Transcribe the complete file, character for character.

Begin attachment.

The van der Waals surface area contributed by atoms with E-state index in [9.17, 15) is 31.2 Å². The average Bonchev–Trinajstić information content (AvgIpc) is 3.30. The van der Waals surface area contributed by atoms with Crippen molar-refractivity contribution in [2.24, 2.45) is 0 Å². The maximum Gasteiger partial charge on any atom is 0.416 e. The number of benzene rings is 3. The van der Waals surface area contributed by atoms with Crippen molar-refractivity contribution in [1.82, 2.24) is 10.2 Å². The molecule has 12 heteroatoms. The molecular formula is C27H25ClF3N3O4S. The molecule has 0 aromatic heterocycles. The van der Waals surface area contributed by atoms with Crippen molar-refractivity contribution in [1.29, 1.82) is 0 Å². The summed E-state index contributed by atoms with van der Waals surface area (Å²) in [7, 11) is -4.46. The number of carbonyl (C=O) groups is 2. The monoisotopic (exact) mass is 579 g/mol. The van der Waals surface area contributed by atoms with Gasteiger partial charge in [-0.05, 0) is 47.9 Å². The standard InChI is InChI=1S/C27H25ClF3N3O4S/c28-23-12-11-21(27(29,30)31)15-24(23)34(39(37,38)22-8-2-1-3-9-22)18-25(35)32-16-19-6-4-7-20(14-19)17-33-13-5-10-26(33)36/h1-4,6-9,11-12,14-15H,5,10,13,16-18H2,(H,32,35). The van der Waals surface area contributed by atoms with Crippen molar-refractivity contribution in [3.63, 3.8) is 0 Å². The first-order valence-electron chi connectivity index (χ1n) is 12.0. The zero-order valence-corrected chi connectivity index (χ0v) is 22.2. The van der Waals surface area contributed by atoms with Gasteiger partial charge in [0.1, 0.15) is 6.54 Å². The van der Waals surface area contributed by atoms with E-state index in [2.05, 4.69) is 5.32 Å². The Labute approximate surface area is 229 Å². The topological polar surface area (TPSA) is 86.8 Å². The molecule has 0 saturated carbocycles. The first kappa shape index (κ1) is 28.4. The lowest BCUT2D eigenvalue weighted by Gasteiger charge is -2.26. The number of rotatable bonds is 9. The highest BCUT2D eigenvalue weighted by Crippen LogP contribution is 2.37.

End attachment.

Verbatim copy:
The van der Waals surface area contributed by atoms with E-state index in [9.17, 15) is 31.2 Å². The average Bonchev–Trinajstić information content (AvgIpc) is 3.30. The van der Waals surface area contributed by atoms with Crippen molar-refractivity contribution in [2.24, 2.45) is 0 Å². The maximum Gasteiger partial charge on any atom is 0.416 e. The number of benzene rings is 3. The van der Waals surface area contributed by atoms with Crippen molar-refractivity contribution in [1.82, 2.24) is 10.2 Å². The molecule has 12 heteroatoms. The molecular formula is C27H25ClF3N3O4S. The molecule has 0 aromatic heterocycles. The van der Waals surface area contributed by atoms with Crippen molar-refractivity contribution in [1.29, 1.82) is 0 Å². The summed E-state index contributed by atoms with van der Waals surface area (Å²) in [7, 11) is -4.46. The number of carbonyl (C=O) groups is 2. The monoisotopic (exact) mass is 579 g/mol. The van der Waals surface area contributed by atoms with Gasteiger partial charge in [-0.05, 0) is 47.9 Å². The standard InChI is InChI=1S/C27H25ClF3N3O4S/c28-23-12-11-21(27(29,30)31)15-24(23)34(39(37,38)22-8-2-1-3-9-22)18-25(35)32-16-19-6-4-7-20(14-19)17-33-13-5-10-26(33)36/h1-4,6-9,11-12,14-15H,5,10,13,16-18H2,(H,32,35). The van der Waals surface area contributed by atoms with Crippen molar-refractivity contribution in [3.63, 3.8) is 0 Å². The first-order valence-electron chi connectivity index (χ1n) is 12.0. The zero-order valence-corrected chi connectivity index (χ0v) is 22.2. The van der Waals surface area contributed by atoms with Gasteiger partial charge in [0.1, 0.15) is 6.54 Å². The van der Waals surface area contributed by atoms with E-state index in [2.05, 4.69) is 5.32 Å². The Labute approximate surface area is 229 Å². The topological polar surface area (TPSA) is 86.8 Å². The molecule has 0 saturated carbocycles. The first kappa shape index (κ1) is 28.4. The lowest BCUT2D eigenvalue weighted by Gasteiger charge is -2.26. The number of rotatable bonds is 9. The highest BCUT2D eigenvalue weighted by Crippen LogP contribution is 2.37.